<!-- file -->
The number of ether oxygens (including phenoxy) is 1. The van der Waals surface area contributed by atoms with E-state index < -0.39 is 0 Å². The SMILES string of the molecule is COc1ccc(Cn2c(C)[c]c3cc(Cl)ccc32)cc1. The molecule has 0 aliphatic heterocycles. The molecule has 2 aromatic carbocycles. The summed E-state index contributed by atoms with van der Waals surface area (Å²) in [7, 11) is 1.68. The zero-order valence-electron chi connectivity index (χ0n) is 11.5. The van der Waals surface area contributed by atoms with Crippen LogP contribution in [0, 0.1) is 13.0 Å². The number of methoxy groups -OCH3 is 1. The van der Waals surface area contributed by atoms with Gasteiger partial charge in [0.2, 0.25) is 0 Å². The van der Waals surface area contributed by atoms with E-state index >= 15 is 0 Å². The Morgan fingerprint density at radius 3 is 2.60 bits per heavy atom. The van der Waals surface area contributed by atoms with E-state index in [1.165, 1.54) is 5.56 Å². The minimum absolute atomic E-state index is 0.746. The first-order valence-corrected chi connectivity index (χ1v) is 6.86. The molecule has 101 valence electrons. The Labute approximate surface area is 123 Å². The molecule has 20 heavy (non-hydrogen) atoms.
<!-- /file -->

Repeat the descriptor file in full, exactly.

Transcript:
The number of ether oxygens (including phenoxy) is 1. The van der Waals surface area contributed by atoms with E-state index < -0.39 is 0 Å². The SMILES string of the molecule is COc1ccc(Cn2c(C)[c]c3cc(Cl)ccc32)cc1. The molecule has 0 aliphatic heterocycles. The molecule has 2 aromatic carbocycles. The summed E-state index contributed by atoms with van der Waals surface area (Å²) in [7, 11) is 1.68. The zero-order valence-electron chi connectivity index (χ0n) is 11.5. The van der Waals surface area contributed by atoms with Crippen LogP contribution in [0, 0.1) is 13.0 Å². The number of methoxy groups -OCH3 is 1. The van der Waals surface area contributed by atoms with Gasteiger partial charge in [0.2, 0.25) is 0 Å². The van der Waals surface area contributed by atoms with E-state index >= 15 is 0 Å². The Morgan fingerprint density at radius 3 is 2.60 bits per heavy atom. The van der Waals surface area contributed by atoms with E-state index in [1.165, 1.54) is 5.56 Å². The minimum absolute atomic E-state index is 0.746. The first-order valence-corrected chi connectivity index (χ1v) is 6.86. The molecule has 101 valence electrons. The Labute approximate surface area is 123 Å². The molecule has 20 heavy (non-hydrogen) atoms.